Unemployed workers in Wisconsin are losing patience as the state scrambled to work down a backlog of unpaid claims, that now may last into the fall.
On Wednesday, state lawmakers questioned the head of the Department of Workforce Development about the delays, as some Wisconsin workers have waited since March to receive anything.
More that 728,000 claims are still unpaid, according to the DWD, and those waiting are getting close to the end of their wits, and wallets.
Kimberly Stillman is a mother of two in Shorewood, who has been out of work since March. She was planning on using her savings to buy a house, now she's using it to pay the bills.
"It would at least would help if I knew when and how much," she said. "I could wait another two months."
In Oak Creek, Tracy Vetter has been waiting on and off for 14 weeks.
"Basically, I was put in a queue and that they get to me when they get to me," Vetter said. "So it doesn't even make sense to call you. It's a waiting game and it's ridiculous."
Matt Pugel in Waukesha was also laid off in March. He's been waiting two months for his payments.
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"I've worked for 30 years I've never had unemployment never need it," Pugel said. "But now I when I do need it, I can't get it."
In a Senate hearing, DWD Secretary Caleb Frostman said Wednesday delays will last months, and some of the backlogged claims may not get paid until October.
Linda Kennedy in Wauwatosa has been out of work since March. She watched the hearing hoping for answers.
"I'm not in their shoes, but that they're doing the best job they can up with," she said. "This is not rocket scientists, we were not at NASA."
Many of the people we spoke with want to at least be acknowledged by the state, and are asking for better communication about the status of their claims.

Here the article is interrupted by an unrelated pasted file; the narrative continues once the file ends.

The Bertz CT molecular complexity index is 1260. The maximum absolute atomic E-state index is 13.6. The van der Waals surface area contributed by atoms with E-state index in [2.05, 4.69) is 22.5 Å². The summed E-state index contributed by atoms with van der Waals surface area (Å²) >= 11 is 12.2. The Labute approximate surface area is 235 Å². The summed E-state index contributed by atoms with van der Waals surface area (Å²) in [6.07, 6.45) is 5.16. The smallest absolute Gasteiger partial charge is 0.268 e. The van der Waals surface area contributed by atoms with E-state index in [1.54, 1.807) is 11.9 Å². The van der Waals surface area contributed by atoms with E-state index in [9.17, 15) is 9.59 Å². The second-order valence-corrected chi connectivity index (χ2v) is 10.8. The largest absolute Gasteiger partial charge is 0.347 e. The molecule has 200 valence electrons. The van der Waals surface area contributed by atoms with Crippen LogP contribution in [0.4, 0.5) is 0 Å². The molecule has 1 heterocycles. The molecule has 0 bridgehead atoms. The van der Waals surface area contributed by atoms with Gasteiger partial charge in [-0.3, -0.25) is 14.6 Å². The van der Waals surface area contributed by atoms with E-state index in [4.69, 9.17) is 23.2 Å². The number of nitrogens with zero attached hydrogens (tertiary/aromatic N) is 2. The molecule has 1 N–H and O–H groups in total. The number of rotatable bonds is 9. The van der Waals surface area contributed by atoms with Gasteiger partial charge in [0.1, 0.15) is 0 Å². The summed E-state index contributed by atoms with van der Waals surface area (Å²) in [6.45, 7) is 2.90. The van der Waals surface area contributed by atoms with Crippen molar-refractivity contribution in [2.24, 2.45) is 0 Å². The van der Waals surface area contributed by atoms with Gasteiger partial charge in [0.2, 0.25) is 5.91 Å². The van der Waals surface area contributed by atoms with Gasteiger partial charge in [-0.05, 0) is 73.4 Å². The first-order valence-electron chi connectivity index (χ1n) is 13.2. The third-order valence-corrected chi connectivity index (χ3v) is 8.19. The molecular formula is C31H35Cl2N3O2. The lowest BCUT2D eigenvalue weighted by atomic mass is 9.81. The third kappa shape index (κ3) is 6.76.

"We want to know how many claims are being done a day," said Brett Lipshutz. "We want to know if, how much is the number going down and we want that as a counter on the website in a visible place."
Lipshutz is a moderator of a Facebook group called Wisconsin Unemployment Support Group. The group has more than 2,000 members and is growing every day.
It's a place were people can try to get their questions answered when they can't get through on the phone, or vent their frustrations about the unemployment process. It also gives them a collective voice demanding action from the state government.
"People really seem unified with this because you know people who are facing the possibility of not paying rent and being evicted or have their children not eating," Lipshutz said.
It's a reality everyone we spoke with wants the leaders of state to understand as they try to fix the backlogged system.
"I'm definitely trying to keep some perspective but there's moments where I'm lying in bed at night being like, what if this doesn't come through?" Stillman said. "What's going to happen?"
The DWD said they are handling an unprecedented 5.8 million calls a week, and they are still in the process of hiring more people to handle those calls.
Frostman said Wednesday while the backlog may last until October, he anticipates claims made in March and April will have been taken care of long before then.